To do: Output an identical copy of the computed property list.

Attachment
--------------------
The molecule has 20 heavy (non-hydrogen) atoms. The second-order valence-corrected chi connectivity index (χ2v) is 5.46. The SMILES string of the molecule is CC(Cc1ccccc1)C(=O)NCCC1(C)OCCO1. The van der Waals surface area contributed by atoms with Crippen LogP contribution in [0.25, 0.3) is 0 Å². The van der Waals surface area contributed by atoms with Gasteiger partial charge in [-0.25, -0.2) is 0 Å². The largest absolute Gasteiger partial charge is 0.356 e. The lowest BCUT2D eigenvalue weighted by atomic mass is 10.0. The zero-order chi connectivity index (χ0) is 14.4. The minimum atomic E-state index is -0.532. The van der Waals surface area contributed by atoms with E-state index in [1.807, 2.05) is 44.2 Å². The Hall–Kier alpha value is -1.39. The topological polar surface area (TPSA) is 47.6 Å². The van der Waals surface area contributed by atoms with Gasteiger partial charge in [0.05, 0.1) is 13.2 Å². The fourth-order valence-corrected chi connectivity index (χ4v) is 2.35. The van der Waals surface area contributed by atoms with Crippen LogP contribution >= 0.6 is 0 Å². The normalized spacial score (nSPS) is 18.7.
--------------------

The molecule has 20 heavy (non-hydrogen) atoms. The second-order valence-corrected chi connectivity index (χ2v) is 5.46. The SMILES string of the molecule is CC(Cc1ccccc1)C(=O)NCCC1(C)OCCO1. The van der Waals surface area contributed by atoms with Crippen LogP contribution in [0.25, 0.3) is 0 Å². The van der Waals surface area contributed by atoms with Gasteiger partial charge in [-0.25, -0.2) is 0 Å². The largest absolute Gasteiger partial charge is 0.356 e. The lowest BCUT2D eigenvalue weighted by atomic mass is 10.0. The zero-order chi connectivity index (χ0) is 14.4. The minimum atomic E-state index is -0.532. The van der Waals surface area contributed by atoms with E-state index in [1.807, 2.05) is 44.2 Å². The Hall–Kier alpha value is -1.39. The topological polar surface area (TPSA) is 47.6 Å². The van der Waals surface area contributed by atoms with Gasteiger partial charge in [0.05, 0.1) is 13.2 Å². The fourth-order valence-corrected chi connectivity index (χ4v) is 2.35. The van der Waals surface area contributed by atoms with Crippen LogP contribution >= 0.6 is 0 Å². The normalized spacial score (nSPS) is 18.7.